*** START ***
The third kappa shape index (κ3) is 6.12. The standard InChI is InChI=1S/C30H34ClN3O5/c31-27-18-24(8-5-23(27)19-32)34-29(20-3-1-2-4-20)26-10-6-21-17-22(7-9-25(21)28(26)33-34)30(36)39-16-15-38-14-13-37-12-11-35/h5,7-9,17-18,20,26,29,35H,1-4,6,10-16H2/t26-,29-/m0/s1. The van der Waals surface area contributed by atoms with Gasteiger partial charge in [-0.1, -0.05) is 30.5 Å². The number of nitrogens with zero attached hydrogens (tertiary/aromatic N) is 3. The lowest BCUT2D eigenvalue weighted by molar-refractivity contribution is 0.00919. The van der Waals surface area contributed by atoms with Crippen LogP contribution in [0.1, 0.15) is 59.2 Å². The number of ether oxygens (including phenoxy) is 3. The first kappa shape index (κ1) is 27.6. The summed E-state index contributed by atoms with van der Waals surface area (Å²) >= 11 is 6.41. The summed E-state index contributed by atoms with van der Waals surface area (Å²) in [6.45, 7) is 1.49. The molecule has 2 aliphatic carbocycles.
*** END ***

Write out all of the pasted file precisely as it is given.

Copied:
The third kappa shape index (κ3) is 6.12. The standard InChI is InChI=1S/C30H34ClN3O5/c31-27-18-24(8-5-23(27)19-32)34-29(20-3-1-2-4-20)26-10-6-21-17-22(7-9-25(21)28(26)33-34)30(36)39-16-15-38-14-13-37-12-11-35/h5,7-9,17-18,20,26,29,35H,1-4,6,10-16H2/t26-,29-/m0/s1. The van der Waals surface area contributed by atoms with Gasteiger partial charge in [-0.1, -0.05) is 30.5 Å². The number of nitrogens with zero attached hydrogens (tertiary/aromatic N) is 3. The lowest BCUT2D eigenvalue weighted by molar-refractivity contribution is 0.00919. The van der Waals surface area contributed by atoms with Crippen LogP contribution in [0.1, 0.15) is 59.2 Å². The number of ether oxygens (including phenoxy) is 3. The first kappa shape index (κ1) is 27.6. The summed E-state index contributed by atoms with van der Waals surface area (Å²) >= 11 is 6.41. The summed E-state index contributed by atoms with van der Waals surface area (Å²) in [6.45, 7) is 1.49. The molecule has 2 aliphatic carbocycles.